Experimenting on the Unemployed (but at least we will learn something!)

The U.S. is about to enjoy the benefit of a ‘natural experiment.’   Extended unemployment benefits are about to expire next week for another 200,000 workers, in addition to the 135,000 whose benefits expired during April.

Conservatives have long claimed that the extended unemployment benefits (up to 99 weeks) just allow people to be lazy, to claim they are looking for work while really just cashing their welfare checks.  Drop these benefits, they claim, and you will see more people working at real jobs.  Liberals counter that it hardly makes sense for people to try to get by on the scrawny benefits paid by unemployment, and that folks would of course take a real job if they could fine one; in the meantime unemployment benefits are essential to keep people from having to make the choice between eating and paying their rent.

In April, though, we saw a third possibility — that people who are collecting extended unemployment benefits have essentially given up looking for work, but will say they are looking as long as they can get an unemployment benefit.  But when the benefit runs out, they drop out of the active workforce. In April, when over 100,000 people lost their extended unemployment benefits, we saw very weak job creation and over 100,000 people became “discouraged workers” who dropped out of the labor force.  In fact, although the report’s top line noted that 115,000 new payroll jobs were created in April (a disappointing figure in itself), further down in Table A, the BLS notes that actually 169,000 FEWER people were employed than in March, due to people dropping out of the labor force and leaving non-payroll jobs.

According to the Bureau of Labor Statistics report for April, the US has 12.5 million unemployed persons, 7.9 million who are working less than full time because their hours were cut or they cannot find full-time work, and 2.4 million marginally attached workers, who say they want and are available for work but have not searched for jobs in the prior 4 weeks.  That means about 15% of the entire noninstitutional civilian labor force who wants full-time work cannot find it.  That this is the case 3 years after the onset of the recession is what entitles this slump to be called a depression.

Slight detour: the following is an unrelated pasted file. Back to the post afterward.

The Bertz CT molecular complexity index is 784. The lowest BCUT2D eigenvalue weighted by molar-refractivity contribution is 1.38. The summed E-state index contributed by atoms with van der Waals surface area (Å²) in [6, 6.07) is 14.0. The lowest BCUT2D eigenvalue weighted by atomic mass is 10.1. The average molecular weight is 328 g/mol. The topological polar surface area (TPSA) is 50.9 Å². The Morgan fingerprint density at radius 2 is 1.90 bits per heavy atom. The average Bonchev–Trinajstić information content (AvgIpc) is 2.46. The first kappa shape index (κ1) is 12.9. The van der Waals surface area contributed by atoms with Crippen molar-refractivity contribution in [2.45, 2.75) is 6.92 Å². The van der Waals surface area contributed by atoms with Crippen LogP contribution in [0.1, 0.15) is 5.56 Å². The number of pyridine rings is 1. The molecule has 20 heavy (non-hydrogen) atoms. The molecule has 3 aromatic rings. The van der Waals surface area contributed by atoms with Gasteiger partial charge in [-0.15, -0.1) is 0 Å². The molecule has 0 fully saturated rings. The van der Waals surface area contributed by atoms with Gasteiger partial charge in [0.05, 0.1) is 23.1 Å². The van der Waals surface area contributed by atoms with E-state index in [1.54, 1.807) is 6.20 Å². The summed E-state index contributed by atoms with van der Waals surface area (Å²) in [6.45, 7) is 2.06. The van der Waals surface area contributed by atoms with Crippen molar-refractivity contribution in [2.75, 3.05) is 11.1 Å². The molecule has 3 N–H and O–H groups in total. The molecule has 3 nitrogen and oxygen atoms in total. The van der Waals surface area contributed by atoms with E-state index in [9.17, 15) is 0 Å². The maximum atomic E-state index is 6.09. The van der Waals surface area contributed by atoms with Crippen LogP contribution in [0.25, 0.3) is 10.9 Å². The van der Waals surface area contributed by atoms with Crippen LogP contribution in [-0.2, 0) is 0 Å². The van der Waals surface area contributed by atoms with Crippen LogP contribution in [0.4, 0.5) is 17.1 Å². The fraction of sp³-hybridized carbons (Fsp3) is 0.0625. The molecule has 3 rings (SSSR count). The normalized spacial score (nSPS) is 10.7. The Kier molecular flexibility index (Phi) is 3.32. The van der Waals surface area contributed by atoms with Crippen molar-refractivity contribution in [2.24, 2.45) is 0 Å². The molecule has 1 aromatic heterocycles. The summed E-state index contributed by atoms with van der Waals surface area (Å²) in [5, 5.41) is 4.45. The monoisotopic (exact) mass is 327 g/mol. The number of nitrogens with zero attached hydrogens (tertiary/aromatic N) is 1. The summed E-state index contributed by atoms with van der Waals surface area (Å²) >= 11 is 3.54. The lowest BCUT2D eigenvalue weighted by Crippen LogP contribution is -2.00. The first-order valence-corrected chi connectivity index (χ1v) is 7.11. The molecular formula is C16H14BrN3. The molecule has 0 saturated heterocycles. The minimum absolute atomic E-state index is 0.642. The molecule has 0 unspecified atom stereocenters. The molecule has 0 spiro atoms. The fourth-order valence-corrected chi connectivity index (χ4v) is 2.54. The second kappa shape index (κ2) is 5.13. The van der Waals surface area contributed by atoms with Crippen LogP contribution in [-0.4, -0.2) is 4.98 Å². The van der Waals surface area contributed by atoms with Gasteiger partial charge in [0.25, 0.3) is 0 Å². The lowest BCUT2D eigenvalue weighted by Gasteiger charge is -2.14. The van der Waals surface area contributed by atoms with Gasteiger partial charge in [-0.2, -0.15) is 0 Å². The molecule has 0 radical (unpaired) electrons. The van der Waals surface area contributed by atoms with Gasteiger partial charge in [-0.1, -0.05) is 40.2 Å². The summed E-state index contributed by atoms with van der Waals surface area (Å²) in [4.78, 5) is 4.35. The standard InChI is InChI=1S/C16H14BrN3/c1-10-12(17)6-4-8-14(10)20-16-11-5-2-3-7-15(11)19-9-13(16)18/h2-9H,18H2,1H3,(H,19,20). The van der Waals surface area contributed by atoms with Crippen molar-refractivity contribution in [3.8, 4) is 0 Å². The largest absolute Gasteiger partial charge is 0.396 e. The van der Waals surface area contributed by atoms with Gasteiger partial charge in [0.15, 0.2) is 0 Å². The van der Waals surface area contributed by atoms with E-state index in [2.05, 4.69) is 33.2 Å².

But most striking and unusual is the jump in the number of people who have simply given up and taken themselves out of the labor force — 2.7 million since last April and 522,000 in April 2012 alone.  No doubt many of these are retirees (the first cohort of post WWII baby boomers to officially hit 65 did so in 2010, right in the midst of this depression, so retirement was the easy way out).    Still I find it astonishing and too little remarked upon that “four-fifths of the reduction in the unemployment rate since its peak has been accomplished by a dropping adult labor force participation rate — essentially persuading adults they don’t need a job, or the job they could find is not worth having,” said University of Maryland economist Peter Morici.

We will see in the coming weeks whether ending long-term unemployment benefits does provide a tough spur to people to take jobs they might not really want.  More likely, though, is that we will NOT see the number of people working increase; rather it will be the number of people not looking for work that will go up.  If so, it will demonstrate that cutting unemployment benefits does not lead more people to work if the economy is in fact not providing jobs.  Q. E. D.

About jackgoldstone

Hazel Professor of Public Policy at George Mason University
This entry was posted in The Global Economy, U.S. Politics. Bookmark the permalink.

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